1. Roush, Karen MSN, FNP, RN, clinical editor

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The Centers for Medicare and Medicaid Services (CMS) has announced a new resource to provide information to consumers on the quality of care provided at 4,200 (almost all) of the nation's hospitals. The database, Hospital Compare, can be accessed on the Internet at or by phone at (800) MEDICAR[E] (633-4227).


The resource emerged from the Hospital Quality Alliance, a collaboration of public and private hospitals, health care organizations, consumer groups, government agencies, and quality experts. The hospitals have voluntarily agreed to submit data on 17 standardized quality measures for three serious conditions: acute myocardial infarction (AMI), heart failure, and pneumonia (see Table 1, below). The Web site is consumer friendly and includes additional resources, including a hospital checklist and lists of contacts for health information- the American Heart Association and their state survey agency, for example.

Table 1 - Click to enlarge in new windowTable 1. Indicators Used to Measure Quality in Hospitals

The Joint Commission on Accreditation of Healthcare Organizations (JCAHO) has provided consumers and health care providers with quality-of-care information since July 2004 at, which provides data on accredited health care organizations, including assisted living facilities, home care providers, hospitals, laboratories, nursing homes, mental health and substance abuse recovery settings, outpatient care, and office-based surgical facilities. Information on this site includes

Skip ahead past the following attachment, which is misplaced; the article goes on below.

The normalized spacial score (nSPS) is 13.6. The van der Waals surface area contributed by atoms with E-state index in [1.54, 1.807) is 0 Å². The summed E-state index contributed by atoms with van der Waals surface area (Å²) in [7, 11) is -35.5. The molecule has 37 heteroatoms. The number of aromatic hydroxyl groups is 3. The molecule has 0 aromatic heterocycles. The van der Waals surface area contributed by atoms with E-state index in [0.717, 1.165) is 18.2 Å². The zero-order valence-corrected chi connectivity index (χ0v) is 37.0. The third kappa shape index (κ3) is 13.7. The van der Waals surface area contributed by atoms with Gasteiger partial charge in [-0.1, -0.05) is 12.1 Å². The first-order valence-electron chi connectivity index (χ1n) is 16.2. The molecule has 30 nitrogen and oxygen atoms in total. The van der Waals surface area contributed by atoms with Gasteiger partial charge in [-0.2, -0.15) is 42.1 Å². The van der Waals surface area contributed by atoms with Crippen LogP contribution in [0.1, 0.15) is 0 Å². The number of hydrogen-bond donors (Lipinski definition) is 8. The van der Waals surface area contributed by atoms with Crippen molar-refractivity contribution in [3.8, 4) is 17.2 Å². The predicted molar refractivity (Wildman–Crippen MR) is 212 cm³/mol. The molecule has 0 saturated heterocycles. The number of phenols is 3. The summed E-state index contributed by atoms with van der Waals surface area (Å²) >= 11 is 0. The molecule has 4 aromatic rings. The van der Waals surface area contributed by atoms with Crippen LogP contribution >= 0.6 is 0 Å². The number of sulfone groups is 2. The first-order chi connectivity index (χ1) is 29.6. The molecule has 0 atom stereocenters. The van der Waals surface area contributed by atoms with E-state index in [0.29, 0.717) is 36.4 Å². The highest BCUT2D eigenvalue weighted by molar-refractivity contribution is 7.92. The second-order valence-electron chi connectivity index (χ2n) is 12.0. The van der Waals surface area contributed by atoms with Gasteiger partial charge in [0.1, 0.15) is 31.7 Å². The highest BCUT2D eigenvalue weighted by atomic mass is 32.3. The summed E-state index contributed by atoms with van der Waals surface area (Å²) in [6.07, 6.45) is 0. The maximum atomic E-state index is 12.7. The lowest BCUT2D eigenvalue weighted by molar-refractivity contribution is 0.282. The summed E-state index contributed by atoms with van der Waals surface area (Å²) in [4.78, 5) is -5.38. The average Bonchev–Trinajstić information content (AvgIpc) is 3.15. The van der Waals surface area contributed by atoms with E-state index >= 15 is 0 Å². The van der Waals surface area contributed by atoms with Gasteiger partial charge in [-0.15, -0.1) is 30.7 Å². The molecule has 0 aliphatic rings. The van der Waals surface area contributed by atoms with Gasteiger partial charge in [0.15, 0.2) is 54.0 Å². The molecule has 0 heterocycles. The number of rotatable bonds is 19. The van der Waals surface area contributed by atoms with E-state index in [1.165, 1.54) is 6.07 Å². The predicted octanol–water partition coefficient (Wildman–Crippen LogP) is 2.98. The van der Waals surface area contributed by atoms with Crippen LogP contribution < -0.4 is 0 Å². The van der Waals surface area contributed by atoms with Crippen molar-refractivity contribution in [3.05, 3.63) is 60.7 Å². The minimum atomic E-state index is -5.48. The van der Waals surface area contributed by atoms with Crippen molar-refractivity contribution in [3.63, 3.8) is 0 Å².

* JCAHO accreditation decisions.


* programs accredited by JCAHO and those accredited by other accrediting bodies.


* compliance with JCAHO National Patient Safety Goals and performance on National Quality Improvement Goals (hospitals only).


* special quality awards, including Magnet status.



Nurses can use these databases to identify areas that need improvement and as a tool to help inform patients and their families of the health care options. Patients should be encouraged to ask questions of clinicians and not base their choices solely on information from the databases. Both the CMS and JCAHO state that their databases will continue to evolve and provide more information as it becomes available. Patients can also go to to be directed to other existing comparative databases, such as Nursing Home Compare, Home Health Compare, Dialysis Facility Compare, and the Medicare Personal Plan Finder.